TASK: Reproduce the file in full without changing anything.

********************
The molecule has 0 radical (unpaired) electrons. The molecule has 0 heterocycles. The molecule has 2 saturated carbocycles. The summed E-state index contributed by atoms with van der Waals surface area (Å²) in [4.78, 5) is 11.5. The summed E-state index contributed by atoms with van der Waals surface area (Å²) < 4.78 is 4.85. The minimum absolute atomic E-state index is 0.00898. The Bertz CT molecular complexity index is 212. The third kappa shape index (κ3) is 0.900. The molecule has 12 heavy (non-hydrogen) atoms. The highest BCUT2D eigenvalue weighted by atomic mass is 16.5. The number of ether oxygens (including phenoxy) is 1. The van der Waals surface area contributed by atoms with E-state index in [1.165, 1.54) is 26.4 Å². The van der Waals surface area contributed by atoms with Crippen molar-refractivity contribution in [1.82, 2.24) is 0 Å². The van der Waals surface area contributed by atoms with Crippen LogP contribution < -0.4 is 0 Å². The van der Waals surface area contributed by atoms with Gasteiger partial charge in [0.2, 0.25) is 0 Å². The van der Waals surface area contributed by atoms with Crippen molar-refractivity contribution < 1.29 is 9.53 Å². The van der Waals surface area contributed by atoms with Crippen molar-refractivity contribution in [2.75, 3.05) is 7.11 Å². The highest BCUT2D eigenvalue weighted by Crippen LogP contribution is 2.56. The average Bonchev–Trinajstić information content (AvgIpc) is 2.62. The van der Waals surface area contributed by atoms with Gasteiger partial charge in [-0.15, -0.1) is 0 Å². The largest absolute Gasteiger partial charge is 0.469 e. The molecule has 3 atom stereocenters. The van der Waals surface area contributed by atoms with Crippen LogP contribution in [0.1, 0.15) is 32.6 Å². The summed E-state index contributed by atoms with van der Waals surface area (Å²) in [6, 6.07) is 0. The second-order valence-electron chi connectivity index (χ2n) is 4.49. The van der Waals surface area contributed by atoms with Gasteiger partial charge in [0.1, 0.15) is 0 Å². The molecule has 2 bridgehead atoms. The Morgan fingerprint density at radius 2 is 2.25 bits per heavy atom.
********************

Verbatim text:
The molecule has 0 radical (unpaired) electrons. The molecule has 0 heterocycles. The molecule has 2 saturated carbocycles. The summed E-state index contributed by atoms with van der Waals surface area (Å²) in [4.78, 5) is 11.5. The summed E-state index contributed by atoms with van der Waals surface area (Å²) < 4.78 is 4.85. The minimum absolute atomic E-state index is 0.00898. The Bertz CT molecular complexity index is 212. The third kappa shape index (κ3) is 0.900. The molecule has 12 heavy (non-hydrogen) atoms. The highest BCUT2D eigenvalue weighted by atomic mass is 16.5. The number of ether oxygens (including phenoxy) is 1. The van der Waals surface area contributed by atoms with E-state index in [1.165, 1.54) is 26.4 Å². The van der Waals surface area contributed by atoms with Crippen molar-refractivity contribution in [1.82, 2.24) is 0 Å². The van der Waals surface area contributed by atoms with Crippen LogP contribution < -0.4 is 0 Å². The van der Waals surface area contributed by atoms with Gasteiger partial charge in [0.2, 0.25) is 0 Å². The van der Waals surface area contributed by atoms with Crippen molar-refractivity contribution < 1.29 is 9.53 Å². The van der Waals surface area contributed by atoms with Crippen molar-refractivity contribution in [2.75, 3.05) is 7.11 Å². The highest BCUT2D eigenvalue weighted by Crippen LogP contribution is 2.56. The average Bonchev–Trinajstić information content (AvgIpc) is 2.62. The van der Waals surface area contributed by atoms with Gasteiger partial charge in [-0.15, -0.1) is 0 Å². The largest absolute Gasteiger partial charge is 0.469 e. The molecule has 3 atom stereocenters. The van der Waals surface area contributed by atoms with Crippen LogP contribution in [0.1, 0.15) is 32.6 Å². The summed E-state index contributed by atoms with van der Waals surface area (Å²) in [6, 6.07) is 0. The second-order valence-electron chi connectivity index (χ2n) is 4.49. The van der Waals surface area contributed by atoms with Gasteiger partial charge in [0.1, 0.15) is 0 Å². The molecule has 2 bridgehead atoms. The Morgan fingerprint density at radius 2 is 2.25 bits per heavy atom.